My Rifle

"My Rifle"

This is my rifle, the man says, and then he tells you why. Kim du Toit noticed, and added:

Change a few of the words, and the man could be talking about a car, or a machine tool.... Real Men know all too well what the Wrangler is talking about.
That's true: the simple joy of working with a machine, making it function, having it do just what you want -- that is obvious in the man's words.

There is more than that, though. Like all the best technology, this machine is for something. If you love a tractor, it's because it helps you feed your family, to clear and maintain and master the land. The rifle, too, has a job. Here's how the gentleman describes that job:
This is the rifle I'll grab if I ever have need of a longarm in a place other than a rifle range. This is the rifle that stands by to defend me and mine if necessary. This is the rifle that marks my personal line in the sand, the line that none who come looking for trouble shall pass with impunity.
That assertion is at the core of heroic philosophy, whether that expressed by Greeks or Norsemen or those Pakistani tribemen we were talking about a few weeks ago. "This land is mine, these people are mine, I shall keep them safe, none shall harm them while I live."

There are well-educated men who say that this is madness:
Some years ago, the distinguished historian Richard Hofstadter told me that, after a lifetime of studying American culture, what he found most deeply troubling was our country's inability to come to terms with the gun — which in turn strongly affected our domestic and international attitudes. Emotions of extreme attachment to and even sacralization of the gun pervade American society.... Much has been said, with considerable truth, about the role of the frontier in bringing about this psychological condition. I would go further and suggest that American society, in the absence of an encompassing and stable traditional culture, has embraced the gun as a substitute for that absence, and created a vast cultural ideology we can call "gunism." Paradoxically, this highly destabilizing object became viewed as a baseline and an icon that could somehow sustain us in a new form of nontraditional society. That new society was to be democratic and egalitarian, so that the gun could be both an "equalizer," as it is sometimes known, and also a solution to various social problems.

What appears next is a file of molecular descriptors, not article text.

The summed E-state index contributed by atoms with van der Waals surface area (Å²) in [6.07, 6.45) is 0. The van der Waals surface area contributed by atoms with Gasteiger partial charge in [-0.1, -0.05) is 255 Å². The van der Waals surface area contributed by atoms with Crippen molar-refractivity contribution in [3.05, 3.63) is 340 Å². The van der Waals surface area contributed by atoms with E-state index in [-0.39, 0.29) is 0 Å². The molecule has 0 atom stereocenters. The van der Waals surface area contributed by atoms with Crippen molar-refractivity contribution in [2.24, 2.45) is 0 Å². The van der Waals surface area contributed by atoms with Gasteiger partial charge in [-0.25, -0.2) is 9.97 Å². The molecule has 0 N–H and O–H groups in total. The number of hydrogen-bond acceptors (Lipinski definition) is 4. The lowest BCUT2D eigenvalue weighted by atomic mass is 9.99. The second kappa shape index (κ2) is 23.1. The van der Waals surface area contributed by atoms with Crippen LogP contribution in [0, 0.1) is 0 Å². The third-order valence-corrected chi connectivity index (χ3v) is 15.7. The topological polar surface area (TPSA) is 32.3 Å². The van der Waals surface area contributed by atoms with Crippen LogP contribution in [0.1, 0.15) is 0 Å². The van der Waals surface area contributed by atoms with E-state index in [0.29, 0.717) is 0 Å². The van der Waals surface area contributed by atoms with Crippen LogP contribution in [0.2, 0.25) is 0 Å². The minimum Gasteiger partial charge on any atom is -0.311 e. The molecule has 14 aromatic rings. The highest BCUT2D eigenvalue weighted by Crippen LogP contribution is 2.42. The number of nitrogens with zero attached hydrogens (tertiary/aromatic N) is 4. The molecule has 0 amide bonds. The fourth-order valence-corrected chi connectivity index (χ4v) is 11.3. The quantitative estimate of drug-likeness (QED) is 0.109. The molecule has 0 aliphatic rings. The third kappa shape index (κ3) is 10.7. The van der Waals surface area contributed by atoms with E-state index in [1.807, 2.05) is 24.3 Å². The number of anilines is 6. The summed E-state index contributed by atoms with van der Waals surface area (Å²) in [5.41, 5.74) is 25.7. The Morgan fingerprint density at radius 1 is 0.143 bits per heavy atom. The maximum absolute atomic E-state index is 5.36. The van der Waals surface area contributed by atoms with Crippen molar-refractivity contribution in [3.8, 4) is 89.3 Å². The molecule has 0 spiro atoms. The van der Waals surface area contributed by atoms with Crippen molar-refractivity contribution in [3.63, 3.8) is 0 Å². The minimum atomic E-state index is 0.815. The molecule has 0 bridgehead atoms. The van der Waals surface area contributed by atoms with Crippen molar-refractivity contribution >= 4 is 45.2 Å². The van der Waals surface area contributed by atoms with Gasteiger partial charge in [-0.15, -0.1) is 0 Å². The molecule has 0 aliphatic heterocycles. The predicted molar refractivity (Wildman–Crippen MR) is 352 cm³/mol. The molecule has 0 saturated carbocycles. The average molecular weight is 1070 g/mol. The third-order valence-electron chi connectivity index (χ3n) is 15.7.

That is to misread the nature of the thing entirely. The importance of the rifle here isn't about "the absence of an encompassing and stable traditional culture," but the mark of one. A culture that lacks this value will not survive. Violence does not exist on the frontier alone, but pervades the world. If peace and civilization are to exist, men must defend them. A culture that has survived understands it entirely.

You cannot name the culture that has not sacralized its weapons -- that has not decorated them, or named them, or built rituals around them. Traditional American society is the same as any other traditional society. Those who view this as strange are the ones who are cut off from their roots. They are the ones who have chosen to walk away from what their grandfathers believed.

America has come "to terms" with the gun, long ago. Our gentleman from Tennessee knows everything about his rifle -- both how it works, and what it is for, and what it is not. His words have echoes in the heroic poetry of every nation.